Leakey To Ride Herd On Kenyan Wildlife

In an effort to thwart bands of poachers who are decimating the population of wild animals in Kenya’s national parks, the African nation’s president has appointed famed paleoanthropologist Richard Leakey as Director of Wildlife Management and Conservation. 

Virginia Morell
May 28, 1989

In an effort to thwart bands of poachers who are decimating the population of wild animals in Kenya’s national parks, the African nation’s president has appointed famed paleoanthropologist Richard Leakey as Director of Wildlife Management and Conservation.

The appointment represents a decisive victory for the 45-year-old scientist, who for the past year had been involved in a bitter public dispute with some top Kenyan government officials over the poaching issue. Now, Leakey’s appointment seems to indicate a new resolve on the part of the Kenyan government to preserve its wild animals and their habitats—heartening news for ethologists and conservationists who have watched in dismay as the population of some Kenyan animals has dropped to critical lows.

Leakey’s run-ins with officials have been marked by vociferous disagreements with two of the country’s most powerful politicians: George Muhoho, the former Minister of Wildlife and Tourism, and Joseph at Karanja, Kenya’s former...

With the appointment of Leakey, Kenya’s President Daniel arap Moi, apparently adamant that the poaching be stopped—has moved decisively to settle the matter. He asked the scientist to transfer to the Wildlife Department and oversee a redevelopment program for Kenya’s national parks: For Leakey, the change presents a new and welcome challenge. During his 20-year tenure as museums director, he had built the original (and single) National Museum into a regional system, created an internationally acclaimed center for the study of human origins, and became famous himself for his numerous fossil hominid discoveries. but in recent years, he had grown restless with administrative duties; he had, in fact, decided to leave his post at the end of 1989. So he is stimulated by the prospect of having a new mission, although he acknowledges that it will entail “enormous difficulties.”

Conservation efforts, Leakey says, will benefit Kenya’s economy as well as scientific research. ‘There is no question,” he notes, “that wildlife and the environment are and will continue to be the backbone of Kenya’s economy. [Tourists who come to Kenya to view the animals provide the country with its main source of foreign currency.] The failure to achieve success with conservation at this time will be a failure to really get Kenya moving forward in terms of economic development.” But standing to gain as well are the scientists who come from around the world to Kenya’s wildlife parks not only to observe the behavior of animals but also to conduct research on the region’s ecology. Over the past decade such scientists have watched in alarm as heavily armed poachers cutdown, for example, the population of rhinoceros and elephants, animals whose disappearance may affect the entire savanna ecology. It has been widely believed by scientists and conservationists within Kenya and abroad that corrupt Kenyan politicians may be behind some of the poaching. Thus, to life science researchers as well as conservationists, the crusading Leakey’s appointment can be regarded as a bright light on a heretofore bleak horizon.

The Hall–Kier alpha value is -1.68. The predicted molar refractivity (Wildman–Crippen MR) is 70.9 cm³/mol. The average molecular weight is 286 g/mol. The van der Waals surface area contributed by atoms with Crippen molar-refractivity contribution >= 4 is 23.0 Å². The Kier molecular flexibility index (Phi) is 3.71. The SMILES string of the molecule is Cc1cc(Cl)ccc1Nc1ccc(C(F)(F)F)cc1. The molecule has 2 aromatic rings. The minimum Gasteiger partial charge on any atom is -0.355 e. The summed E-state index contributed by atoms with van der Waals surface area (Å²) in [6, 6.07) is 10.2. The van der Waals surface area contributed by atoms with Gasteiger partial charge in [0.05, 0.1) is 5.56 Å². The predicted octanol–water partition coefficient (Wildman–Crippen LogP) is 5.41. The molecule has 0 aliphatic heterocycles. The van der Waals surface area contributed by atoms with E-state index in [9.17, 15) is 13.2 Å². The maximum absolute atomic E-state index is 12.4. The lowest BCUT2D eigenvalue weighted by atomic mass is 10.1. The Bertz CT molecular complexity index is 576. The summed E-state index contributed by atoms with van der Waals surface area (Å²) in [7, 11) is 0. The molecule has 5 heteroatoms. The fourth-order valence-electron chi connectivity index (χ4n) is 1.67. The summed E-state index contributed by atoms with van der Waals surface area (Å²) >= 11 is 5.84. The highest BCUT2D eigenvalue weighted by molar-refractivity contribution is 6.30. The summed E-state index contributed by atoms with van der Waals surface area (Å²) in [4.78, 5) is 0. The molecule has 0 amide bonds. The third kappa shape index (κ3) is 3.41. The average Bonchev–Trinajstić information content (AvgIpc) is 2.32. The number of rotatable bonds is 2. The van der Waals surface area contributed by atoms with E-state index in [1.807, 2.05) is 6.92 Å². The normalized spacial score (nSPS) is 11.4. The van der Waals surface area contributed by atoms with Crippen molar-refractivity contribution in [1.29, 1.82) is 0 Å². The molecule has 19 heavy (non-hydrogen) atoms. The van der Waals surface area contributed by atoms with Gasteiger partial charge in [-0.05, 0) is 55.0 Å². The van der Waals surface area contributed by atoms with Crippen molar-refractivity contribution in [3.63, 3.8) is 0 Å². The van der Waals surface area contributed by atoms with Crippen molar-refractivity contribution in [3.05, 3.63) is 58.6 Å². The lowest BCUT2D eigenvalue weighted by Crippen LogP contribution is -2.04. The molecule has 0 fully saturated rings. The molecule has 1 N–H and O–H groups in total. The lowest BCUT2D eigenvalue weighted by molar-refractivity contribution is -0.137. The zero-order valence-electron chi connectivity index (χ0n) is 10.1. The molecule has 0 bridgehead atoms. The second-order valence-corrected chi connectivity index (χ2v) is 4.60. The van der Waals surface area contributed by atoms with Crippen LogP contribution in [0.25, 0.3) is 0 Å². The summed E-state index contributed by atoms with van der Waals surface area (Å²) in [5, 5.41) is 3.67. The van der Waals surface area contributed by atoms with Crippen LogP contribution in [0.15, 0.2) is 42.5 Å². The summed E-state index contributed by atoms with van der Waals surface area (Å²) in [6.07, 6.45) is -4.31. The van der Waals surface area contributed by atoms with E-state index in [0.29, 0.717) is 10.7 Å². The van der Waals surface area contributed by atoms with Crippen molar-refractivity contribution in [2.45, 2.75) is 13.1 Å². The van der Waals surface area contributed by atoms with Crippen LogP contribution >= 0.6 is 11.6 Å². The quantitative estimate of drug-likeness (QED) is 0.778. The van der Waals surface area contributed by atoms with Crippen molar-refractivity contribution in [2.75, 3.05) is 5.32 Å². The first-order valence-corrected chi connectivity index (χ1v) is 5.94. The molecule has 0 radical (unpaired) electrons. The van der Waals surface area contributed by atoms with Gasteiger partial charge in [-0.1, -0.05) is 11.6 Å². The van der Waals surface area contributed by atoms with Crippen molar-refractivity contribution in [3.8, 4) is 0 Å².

Raising Research Funds

Leakey’s value is likely to be expressed as a fund-raiser for scientific research as well as an environmental expert. While at the museums’ helm, Leakey parlayed his fossil discoveries into a platform for fund-raising. He may be able to tap the contacts he developed on behalf of Kenya’s wild life and ecology sites. He already has made clear his intentions to promote the research of both local and visiting scientists. And he believes that somehow Kenya must “secure the boundaries of the national parks—whether with moats or electric fences or by some other means. We have to find some way of keeping the animals in and unwanted people and livestock out.”

Despite the burden of his new assignment, Leakey has no intention of giving up his fossil-hunting career. For the time being, however, Kenya’s troubled national park system and endangered wildlife are clearly Leakey’s top priorities. He says that government and popular support for the antipoaching forces has recently become more evident in Kenya, which should make his task easier.

“There’ve been several major supportive articles in the press, which I think is unprecedented for wildlife in Kenya,” he notes. “There’s a feeling of ‘let’s get this show on the road.”’

Virginia Morell is a freelance science writer based in Ashland, Ore. She is currently writing a biography of the Leakey family for Simon and Schuster 

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